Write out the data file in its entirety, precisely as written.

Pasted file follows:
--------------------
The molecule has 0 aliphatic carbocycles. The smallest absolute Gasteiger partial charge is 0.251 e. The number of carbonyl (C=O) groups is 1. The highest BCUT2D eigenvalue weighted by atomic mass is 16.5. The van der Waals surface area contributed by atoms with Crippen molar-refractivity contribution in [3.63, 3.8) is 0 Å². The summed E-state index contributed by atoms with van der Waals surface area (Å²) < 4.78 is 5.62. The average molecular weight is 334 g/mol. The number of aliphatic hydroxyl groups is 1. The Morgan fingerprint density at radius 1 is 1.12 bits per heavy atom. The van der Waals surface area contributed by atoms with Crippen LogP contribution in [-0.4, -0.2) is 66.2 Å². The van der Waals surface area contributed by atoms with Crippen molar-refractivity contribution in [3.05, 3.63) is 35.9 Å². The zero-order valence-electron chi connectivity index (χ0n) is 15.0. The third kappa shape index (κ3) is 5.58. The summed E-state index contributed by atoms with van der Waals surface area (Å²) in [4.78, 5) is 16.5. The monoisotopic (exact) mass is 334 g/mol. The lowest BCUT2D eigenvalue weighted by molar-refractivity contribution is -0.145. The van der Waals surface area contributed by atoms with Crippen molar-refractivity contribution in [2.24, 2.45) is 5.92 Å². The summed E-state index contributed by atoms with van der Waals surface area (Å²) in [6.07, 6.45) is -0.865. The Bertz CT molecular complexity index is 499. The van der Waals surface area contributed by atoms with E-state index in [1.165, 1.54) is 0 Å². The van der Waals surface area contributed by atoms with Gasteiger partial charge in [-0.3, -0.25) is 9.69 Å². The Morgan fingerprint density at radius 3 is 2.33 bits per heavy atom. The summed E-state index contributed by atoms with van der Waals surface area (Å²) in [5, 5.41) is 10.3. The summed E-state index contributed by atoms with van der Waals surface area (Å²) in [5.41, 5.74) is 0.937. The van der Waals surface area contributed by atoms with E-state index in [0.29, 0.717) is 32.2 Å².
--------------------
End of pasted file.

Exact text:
The molecule has 0 aliphatic carbocycles. The smallest absolute Gasteiger partial charge is 0.251 e. The number of carbonyl (C=O) groups is 1. The highest BCUT2D eigenvalue weighted by atomic mass is 16.5. The van der Waals surface area contributed by atoms with Crippen molar-refractivity contribution in [3.63, 3.8) is 0 Å². The summed E-state index contributed by atoms with van der Waals surface area (Å²) < 4.78 is 5.62. The average molecular weight is 334 g/mol. The number of aliphatic hydroxyl groups is 1. The Morgan fingerprint density at radius 1 is 1.12 bits per heavy atom. The van der Waals surface area contributed by atoms with Crippen LogP contribution in [-0.4, -0.2) is 66.2 Å². The van der Waals surface area contributed by atoms with Crippen molar-refractivity contribution in [3.05, 3.63) is 35.9 Å². The zero-order valence-electron chi connectivity index (χ0n) is 15.0. The third kappa shape index (κ3) is 5.58. The summed E-state index contributed by atoms with van der Waals surface area (Å²) in [4.78, 5) is 16.5. The monoisotopic (exact) mass is 334 g/mol. The lowest BCUT2D eigenvalue weighted by molar-refractivity contribution is -0.145. The van der Waals surface area contributed by atoms with Crippen molar-refractivity contribution in [2.24, 2.45) is 5.92 Å². The summed E-state index contributed by atoms with van der Waals surface area (Å²) in [6.07, 6.45) is -0.865. The Bertz CT molecular complexity index is 499. The van der Waals surface area contributed by atoms with E-state index in [1.165, 1.54) is 0 Å². The van der Waals surface area contributed by atoms with Gasteiger partial charge in [-0.3, -0.25) is 9.69 Å². The Morgan fingerprint density at radius 3 is 2.33 bits per heavy atom. The summed E-state index contributed by atoms with van der Waals surface area (Å²) in [5, 5.41) is 10.3. The summed E-state index contributed by atoms with van der Waals surface area (Å²) in [5.41, 5.74) is 0.937. The van der Waals surface area contributed by atoms with E-state index in [0.29, 0.717) is 32.2 Å².